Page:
It Came From Planet Zion

Call us masters of the obvious. Since the street date of the 2004 edition of Salt Lake City Weekly’s annual Best of Utah happened to coincide with the hallowed holiday of April Fool’s Day, we took it as a sign from on high: Go forth and make stuff up. A few of our
writers embrace this philosophy every week of the year, so it’s not a new concept to us.

In the spirit of some of our fellow tabloid-size weeklies, the national ones that cost actual money found in the supermarket checkout aisle, City Weekly fabricated a dozen or more (we’re not giving away the number) Best of Utah staff picks in honor of our April Fool’s Day publication date. We know our regular readers are smart enough to spot ’em; casual visitors to City Weekly land, well, good luck to you.

We even invented a cute mascot, Carpie the Carp-a-Lope, just because we could. Look for him; he’s a busy fish, or antelope, or whatever.

The rest of the 15th annual Best of Utah, however, is business as usual: The new and perennial favorites you voted for, a few hundred staffer suggestions about local people, places and activities you may not have been hip to (as well as some of our patưnted backhanded “compliments”). And, above all, the most entertaining read to be had on Planet Zion all year, April Fool’s Day or not. Read on, enjoy, and happy hunting for those fakes (Hint: In some instances, they’re not necessarily stranger than the truth).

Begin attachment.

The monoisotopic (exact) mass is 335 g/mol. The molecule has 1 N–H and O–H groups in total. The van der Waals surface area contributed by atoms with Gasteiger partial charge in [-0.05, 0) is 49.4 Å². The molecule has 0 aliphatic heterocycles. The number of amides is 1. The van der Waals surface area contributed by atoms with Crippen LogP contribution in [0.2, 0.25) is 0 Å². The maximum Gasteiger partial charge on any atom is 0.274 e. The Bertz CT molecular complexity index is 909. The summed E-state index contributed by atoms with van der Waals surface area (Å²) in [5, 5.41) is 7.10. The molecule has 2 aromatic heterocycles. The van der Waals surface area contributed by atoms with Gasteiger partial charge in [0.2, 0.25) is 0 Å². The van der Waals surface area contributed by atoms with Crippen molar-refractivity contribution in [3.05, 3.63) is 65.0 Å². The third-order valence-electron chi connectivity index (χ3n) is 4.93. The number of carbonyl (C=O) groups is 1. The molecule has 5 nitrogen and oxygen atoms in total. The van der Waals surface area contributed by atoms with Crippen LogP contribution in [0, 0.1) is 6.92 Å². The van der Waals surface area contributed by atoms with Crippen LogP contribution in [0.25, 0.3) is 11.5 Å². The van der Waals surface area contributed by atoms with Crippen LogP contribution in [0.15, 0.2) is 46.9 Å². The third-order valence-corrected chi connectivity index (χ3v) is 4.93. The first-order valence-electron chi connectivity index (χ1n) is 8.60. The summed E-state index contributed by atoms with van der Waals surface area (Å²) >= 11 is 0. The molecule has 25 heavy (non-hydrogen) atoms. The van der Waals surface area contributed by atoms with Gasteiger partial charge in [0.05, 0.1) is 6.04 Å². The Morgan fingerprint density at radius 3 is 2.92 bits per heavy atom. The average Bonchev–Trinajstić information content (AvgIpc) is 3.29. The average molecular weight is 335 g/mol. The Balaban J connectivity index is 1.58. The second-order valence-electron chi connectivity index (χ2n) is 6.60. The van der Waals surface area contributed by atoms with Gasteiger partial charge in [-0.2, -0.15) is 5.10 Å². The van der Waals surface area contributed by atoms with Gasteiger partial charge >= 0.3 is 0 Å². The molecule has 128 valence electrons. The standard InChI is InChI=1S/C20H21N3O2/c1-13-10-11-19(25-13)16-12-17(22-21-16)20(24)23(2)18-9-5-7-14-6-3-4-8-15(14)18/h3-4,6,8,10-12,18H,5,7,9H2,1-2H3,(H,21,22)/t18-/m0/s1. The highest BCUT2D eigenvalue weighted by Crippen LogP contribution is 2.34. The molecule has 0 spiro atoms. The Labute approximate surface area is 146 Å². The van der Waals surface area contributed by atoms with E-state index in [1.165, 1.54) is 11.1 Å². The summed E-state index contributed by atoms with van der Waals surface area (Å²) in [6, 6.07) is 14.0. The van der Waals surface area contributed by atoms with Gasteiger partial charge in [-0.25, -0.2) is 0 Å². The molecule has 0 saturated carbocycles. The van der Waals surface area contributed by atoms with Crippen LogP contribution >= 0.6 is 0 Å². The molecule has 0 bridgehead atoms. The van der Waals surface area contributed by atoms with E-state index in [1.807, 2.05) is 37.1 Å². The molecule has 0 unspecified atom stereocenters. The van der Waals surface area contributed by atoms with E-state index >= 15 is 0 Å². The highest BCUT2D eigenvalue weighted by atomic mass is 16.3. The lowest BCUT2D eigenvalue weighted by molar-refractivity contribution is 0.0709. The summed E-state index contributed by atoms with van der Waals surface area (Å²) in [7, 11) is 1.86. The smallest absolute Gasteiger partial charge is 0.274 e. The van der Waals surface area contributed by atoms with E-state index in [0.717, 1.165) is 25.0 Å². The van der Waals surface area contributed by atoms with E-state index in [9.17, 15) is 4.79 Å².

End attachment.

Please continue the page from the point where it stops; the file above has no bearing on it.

Editorial: Bill Frost, Ben Fulton, Shane Johnson, Scott Renshaw,
Ann Poore, John Saltas, Jerre Wroble, Katharine Biele, Bobbi Parry,
Ted Scheffler, D.P. Sorensen, Jacob Stringer, Jenny Thomas, Leslie Vreeland.




Pete Ashdown launched Utah’s first Internet service provider on a wing and a prayer in 1993—when most of us still thought http was something you catch in prison. The undaunted Ashdown has grown XMission into the state’s largest independent ISP, and he’s done it keeping in mind those that got him there. Aside from granting free Internet service to nonprofit organizations—no matter their political leanings—Ashdown is active in reinvigorating downtown Salt Lake City while preserving its heritage. And he’s presently taking on bandwidth behemoths Qwest and Comcast, two ISP mini-monopolies bent on sinking UTOPIA, the statewide municipal project that would extend lightning-fast Internet service to underserved areas and potentially make Utah a techno-utopia for businesses. 51 E. 400 South, 539-0852,